Stock solutions of amphotericin B (Squibb), ketoconazole, miconazole (Johnson & Johnson) or itraconazole (Janssen) were prepared in dimethyl sulfoxide, while fluconazole (Pfizer) was prepared with distilled water. The solutions were stored at -20°C and used within a week of their preparation. MIC was determined by the modified agar dilution method18. From a stock solution of antifungal agent, two serial fold dilutions were prepared in YNBG. Then, one mL of each dilution was homogenised with 19 mL of YNBG with 1% agar in a tube kept at 45°C and plated. The final concentrations of amphotericin B ranged from 0.06 to 8.0 ug/mL and of the azoles from 0.12 to 64.0 ug/mL. Five microliters of each suspension were inoculated on the agar medium and the plates were kept at 30°C until the growth of the control on the medium without drug. MIC was regarded as the lowest drug concentration that avoided visible growth of the yeast. From the test with amphotericin B, the inoculum that did not present growth was subcultured for 48 hours in SA incubated at 30°C. MFC was considered as the lowest drug concentration that avoided visible growth of the yeast on the subculture. The tests were performed three times and in triplicate at each time. The final results were obtained by geometric mean of the final values of each test. Considering that now we still do not have a consensus to define sensibility or resistance of C. albicans in face of the different antifungical drugs, we utilised the values suggested by some authors14 to fluconazole (£ 32 ug/mL) and to itraconazole sensibilities (£ 0.5 ug/mL). For amphotericin B (£ 2 ug/mL), ketoconazole (£ 5.9 ug/mL) and miconazole (£ 8.0 ug/mL), we adopted the values of the concentrations viable to be reached at serum16.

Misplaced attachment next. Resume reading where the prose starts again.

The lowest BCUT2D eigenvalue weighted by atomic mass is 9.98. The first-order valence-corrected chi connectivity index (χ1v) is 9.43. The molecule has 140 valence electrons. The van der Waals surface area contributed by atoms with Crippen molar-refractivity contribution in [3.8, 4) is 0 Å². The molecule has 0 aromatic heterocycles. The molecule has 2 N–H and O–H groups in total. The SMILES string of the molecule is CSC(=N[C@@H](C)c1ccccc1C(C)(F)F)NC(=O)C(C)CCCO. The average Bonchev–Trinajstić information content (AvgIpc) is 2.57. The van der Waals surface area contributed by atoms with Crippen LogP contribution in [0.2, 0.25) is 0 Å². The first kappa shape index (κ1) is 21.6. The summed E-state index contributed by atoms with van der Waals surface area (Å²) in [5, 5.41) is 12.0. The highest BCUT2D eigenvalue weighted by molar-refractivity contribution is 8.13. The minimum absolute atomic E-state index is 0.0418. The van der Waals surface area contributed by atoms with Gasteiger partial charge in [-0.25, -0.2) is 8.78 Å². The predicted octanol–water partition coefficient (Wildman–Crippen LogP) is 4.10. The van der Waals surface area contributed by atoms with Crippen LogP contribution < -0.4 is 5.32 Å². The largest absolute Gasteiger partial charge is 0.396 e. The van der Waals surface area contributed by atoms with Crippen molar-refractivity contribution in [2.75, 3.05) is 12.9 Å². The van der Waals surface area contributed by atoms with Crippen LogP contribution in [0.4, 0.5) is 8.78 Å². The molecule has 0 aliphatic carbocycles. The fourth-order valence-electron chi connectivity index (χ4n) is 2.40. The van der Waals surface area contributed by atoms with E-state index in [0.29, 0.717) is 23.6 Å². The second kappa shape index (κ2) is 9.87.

The employed technique demonstrated reproducible results in different occasions. The geometric mean of all three tests performed in triplicate, demonstrated that the control strains S. cerevisae ATCC 9763 and C. parapsilosis ATCC 22019, were sensible to amphotericin B (Am B) in MICs of 0.3 and 0.2 ug/mL respectively, being both strains sensible to MFC of 0.5 ug/mL of this polienic. C. parapsilopsis ATCC 22019 was sensible to the azoles studied responding to MIC of 0.2 ug/mL for ketoconazole or itraconazole and of 0.15 ug/mL of fluconazole. C. pseudotropicalis "Carshalton", was sensible to miconazole MIC of 0.4 ug/mL.

Independently of the patients groups, all studied strains were inhibited by AmB represented by MICs £ 0.06 ug/mL. Differences among them were observed considering the polienic response in relation to MFCs (Table I), as also the MICs of the studied azoles (Table II). The majority of the yeasts isolated from patients under neoplastic treatment, responded to more elevated concentrations when compared to those isolated from patients without treatment.


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Having in mind the sensibility related values, it was observed that all strains of both groups were sensible to the inhibitory and lethal activity of Am B in low concentration levels, reaching the maximum value of 0.4 ug/mL (table I). In relation to azoles, three isolates of patients without treatment were resistant to miconazole (MIC = 10.0 ug/mL), one of them presenting the same results for itraconazole (MIC = 1.0 ug/mL). Among the yeast from patients under treatment, seven demonstrated resistance to only one of the azoles. Additionaly, one strain was not sensible to miconazole (MIC = 10.0 ug/mL) and to ketoconazole (MIC - 8.0 ug/mL), and another one did not respond to any of the azoles (Table II).



Antifungigrams are still in improvement and we can say that a worldwide accepted pattern test is not yet available, although some of them are already used, with reproducible results. Our employed technique presented also reproducible characteristics since the results obtained with the control strain C. parapsilopsis ATCC 22019 were compatible with the data obtained by other authors utilising a different technique. This compatibility was obtained by using a lower concentrated inoculum than that indicated to antifungigrams in broth medium12,15. In agar medium, as employed in the present study, this test was easier to perform, the break-point was clear to read and up to 23 strains, only one could not be evaluated against each drug.